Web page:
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AAFP: Review January 15, 2011 Emory Family Medicine

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Title: AAFP: Review January 15, 2011 Emory Family Medicine


1
AAFP Review January 15, 2011
Emory Family Medicine
  • Susan Schayes M.D., M.P.H.
  • Assistant Professor-CT
  • Family Medicine, Emory University School of
    Medicine

2
Learning objectives
  • Review January 15, 2011AAFP highlights
  • RSV infection in Children
  • Cat-scratch Disease
  • Evaluation and Management of Intestinal
    Obstruction
  • Special Nutrition Support

3
Respiratory Syncytial Virus infection in Children
  • RSV peak Nov-April
  • Cough, coryza, wheezing
  • Treatment is supportive with maintaining
    hydration and oxygenation
  • Bronchodilator trial is ok
  • For wheezing, but should
  • Have prompt response.
  • Children at high risk may have
  • Palivizumab prophylaxis

4
Respiratory Syncytial Virus infection in Children
  • RSV causes resp tract infections in
    children-bronchiolitis is the most common lower
    resp tract infection in children under 2.
  • RSV enveloped, nonsegmented, dble stranded RNA
    virus- subtype A B
  • Incubation 2-8 days
  • Shedding 3-8 days-but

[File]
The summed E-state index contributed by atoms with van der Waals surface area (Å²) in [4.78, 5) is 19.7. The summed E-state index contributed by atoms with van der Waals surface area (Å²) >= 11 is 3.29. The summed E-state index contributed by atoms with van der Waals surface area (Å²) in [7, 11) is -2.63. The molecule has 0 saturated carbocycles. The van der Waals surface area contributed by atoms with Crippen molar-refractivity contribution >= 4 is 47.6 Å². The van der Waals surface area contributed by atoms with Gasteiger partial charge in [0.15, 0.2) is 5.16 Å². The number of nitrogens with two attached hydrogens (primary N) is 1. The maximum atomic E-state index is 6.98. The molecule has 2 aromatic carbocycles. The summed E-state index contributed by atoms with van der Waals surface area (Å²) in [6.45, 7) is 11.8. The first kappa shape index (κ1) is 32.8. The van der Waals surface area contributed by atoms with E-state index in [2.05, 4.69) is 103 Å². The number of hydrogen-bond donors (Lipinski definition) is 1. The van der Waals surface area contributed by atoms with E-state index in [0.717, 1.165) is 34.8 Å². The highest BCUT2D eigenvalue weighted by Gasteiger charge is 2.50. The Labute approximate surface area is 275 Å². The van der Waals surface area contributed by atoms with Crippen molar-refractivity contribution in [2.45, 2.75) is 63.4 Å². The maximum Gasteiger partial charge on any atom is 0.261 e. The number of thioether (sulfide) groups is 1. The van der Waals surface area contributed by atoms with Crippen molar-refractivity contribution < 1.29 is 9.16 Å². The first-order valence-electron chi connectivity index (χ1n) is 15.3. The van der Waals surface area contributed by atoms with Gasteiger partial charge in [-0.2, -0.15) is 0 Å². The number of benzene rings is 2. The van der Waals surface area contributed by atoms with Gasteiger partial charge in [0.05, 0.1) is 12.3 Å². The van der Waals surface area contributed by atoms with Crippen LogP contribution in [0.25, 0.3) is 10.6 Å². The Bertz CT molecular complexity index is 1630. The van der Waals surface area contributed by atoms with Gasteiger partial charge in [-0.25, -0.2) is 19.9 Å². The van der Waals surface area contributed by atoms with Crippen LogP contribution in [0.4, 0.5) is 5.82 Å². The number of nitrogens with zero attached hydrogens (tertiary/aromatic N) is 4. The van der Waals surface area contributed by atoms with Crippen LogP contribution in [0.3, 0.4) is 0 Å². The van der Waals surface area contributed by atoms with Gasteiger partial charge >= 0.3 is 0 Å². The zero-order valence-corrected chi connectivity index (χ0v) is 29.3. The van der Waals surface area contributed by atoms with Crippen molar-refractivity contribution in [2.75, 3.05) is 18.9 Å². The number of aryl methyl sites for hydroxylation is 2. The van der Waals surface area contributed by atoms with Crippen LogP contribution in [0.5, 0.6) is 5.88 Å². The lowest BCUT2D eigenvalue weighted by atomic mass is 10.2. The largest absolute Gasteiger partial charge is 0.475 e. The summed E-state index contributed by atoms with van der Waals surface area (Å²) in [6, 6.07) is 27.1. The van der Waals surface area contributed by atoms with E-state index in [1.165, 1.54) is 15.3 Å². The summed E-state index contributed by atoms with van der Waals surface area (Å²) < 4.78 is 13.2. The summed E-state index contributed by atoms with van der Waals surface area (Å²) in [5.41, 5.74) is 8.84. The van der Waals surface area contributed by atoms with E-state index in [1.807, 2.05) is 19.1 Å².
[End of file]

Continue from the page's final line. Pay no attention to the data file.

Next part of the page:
• Can continue for up to 4 wks

5
RSV clinical manifestations
  • Vary depending on the patients age and previous
    health status
  • Infants and young children with a primary
    infection usually present with LRI such as
    bronchiolitis or pneumonia- cough 98, fever 75,
    rhinorrhea, wheezing 65-78, labored respirations
  • 73-95
  • Severe disease- grunting, nasal flaring,
  • intercostal retractions

6
Risk factors for Severe RSV
  • Chronic Lung disease eg bpd
  • Current weight less than 11 lbs
  • Cyanotic congenital HD
  • Immune compromise
  • IU exposure to tobacco smoke
  • Low socio-economic status
  • Neuromuscular disease
  • Premature birth before 35 wks

7
Respiratory Syncytial Virus infection in Children
8
Candidates for Palivizumab (Synagis)
  • Infants eligible for a maximum of 5 doses
  • Infants with chronic lung disease, younger than
    24 months, who require medical therapy (i.e.,
    supplemental oxygen, bronchodilator or diuretic
    use, or corticosteroid use within the past six
    months)
  • Infants with congenital heart disease, younger
    than 24 months, who require medical therapy
    (i.e., medication to control congestive heart
    failure, those with moderate to severe pulmonary
    hypertension, or infants with cyanotic disease)
  • Premature infants born at less than 31 weeks, six
    days of gestation
  • Certain infants with neuromuscular disease or
    congenital abnormalities of the airways
  • Infants eligible for a maximum of 3 doses
  • Premature infants with a gestational age of 32
    weeks, 0 days to 34 weeks, 6 days with one risk
    factor and born three months before or during RSV
    season

9
Clinical Recommnedation